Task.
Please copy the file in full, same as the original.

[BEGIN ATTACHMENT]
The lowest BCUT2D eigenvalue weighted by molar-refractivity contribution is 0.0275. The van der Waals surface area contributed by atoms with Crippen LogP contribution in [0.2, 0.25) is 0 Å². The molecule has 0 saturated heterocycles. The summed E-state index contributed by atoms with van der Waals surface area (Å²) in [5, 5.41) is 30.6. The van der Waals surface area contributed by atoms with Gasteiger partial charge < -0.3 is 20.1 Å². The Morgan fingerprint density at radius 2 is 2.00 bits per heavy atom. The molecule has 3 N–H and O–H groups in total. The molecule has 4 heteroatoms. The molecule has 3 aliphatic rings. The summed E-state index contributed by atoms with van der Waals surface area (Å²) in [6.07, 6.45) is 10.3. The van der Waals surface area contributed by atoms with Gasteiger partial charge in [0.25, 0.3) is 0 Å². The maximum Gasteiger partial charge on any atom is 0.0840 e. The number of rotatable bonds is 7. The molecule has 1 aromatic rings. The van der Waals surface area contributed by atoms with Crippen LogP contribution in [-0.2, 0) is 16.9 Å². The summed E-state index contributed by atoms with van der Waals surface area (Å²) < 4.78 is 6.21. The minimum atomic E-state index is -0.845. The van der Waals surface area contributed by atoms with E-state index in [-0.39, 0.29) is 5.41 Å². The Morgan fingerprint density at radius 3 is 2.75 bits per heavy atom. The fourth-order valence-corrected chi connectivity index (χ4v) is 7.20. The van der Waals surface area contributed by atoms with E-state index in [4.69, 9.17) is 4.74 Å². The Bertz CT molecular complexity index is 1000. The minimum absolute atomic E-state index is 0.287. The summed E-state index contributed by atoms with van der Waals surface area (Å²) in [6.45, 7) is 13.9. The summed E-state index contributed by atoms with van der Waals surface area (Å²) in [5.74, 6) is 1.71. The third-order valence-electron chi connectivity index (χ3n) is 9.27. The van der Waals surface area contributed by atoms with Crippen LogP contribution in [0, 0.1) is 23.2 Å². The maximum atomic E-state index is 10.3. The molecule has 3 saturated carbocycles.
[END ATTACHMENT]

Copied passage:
The lowest BCUT2D eigenvalue weighted by molar-refractivity contribution is 0.0275. The van der Waals surface area contributed by atoms with Crippen LogP contribution in [0.2, 0.25) is 0 Å². The molecule has 0 saturated heterocycles. The summed E-state index contributed by atoms with van der Waals surface area (Å²) in [5, 5.41) is 30.6. The van der Waals surface area contributed by atoms with Gasteiger partial charge < -0.3 is 20.1 Å². The Morgan fingerprint density at radius 2 is 2.00 bits per heavy atom. The molecule has 3 N–H and O–H groups in total. The molecule has 4 heteroatoms. The molecule has 3 aliphatic rings. The summed E-state index contributed by atoms with van der Waals surface area (Å²) in [6.07, 6.45) is 10.3. The van der Waals surface area contributed by atoms with Gasteiger partial charge in [0.25, 0.3) is 0 Å². The maximum Gasteiger partial charge on any atom is 0.0840 e. The number of rotatable bonds is 7. The molecule has 1 aromatic rings. The van der Waals surface area contributed by atoms with Crippen LogP contribution in [-0.2, 0) is 16.9 Å². The summed E-state index contributed by atoms with van der Waals surface area (Å²) < 4.78 is 6.21. The minimum atomic E-state index is -0.845. The van der Waals surface area contributed by atoms with E-state index in [-0.39, 0.29) is 5.41 Å². The Morgan fingerprint density at radius 3 is 2.75 bits per heavy atom. The fourth-order valence-corrected chi connectivity index (χ4v) is 7.20. The van der Waals surface area contributed by atoms with E-state index in [4.69, 9.17) is 4.74 Å². The Bertz CT molecular complexity index is 1000. The minimum absolute atomic E-state index is 0.287. The summed E-state index contributed by atoms with van der Waals surface area (Å²) in [6.45, 7) is 13.9. The summed E-state index contributed by atoms with van der Waals surface area (Å²) in [5.74, 6) is 1.71. The third-order valence-electron chi connectivity index (χ3n) is 9.27. The van der Waals surface area contributed by atoms with Crippen LogP contribution in [0, 0.1) is 23.2 Å². The maximum atomic E-state index is 10.3. The molecule has 3 saturated carbocycles.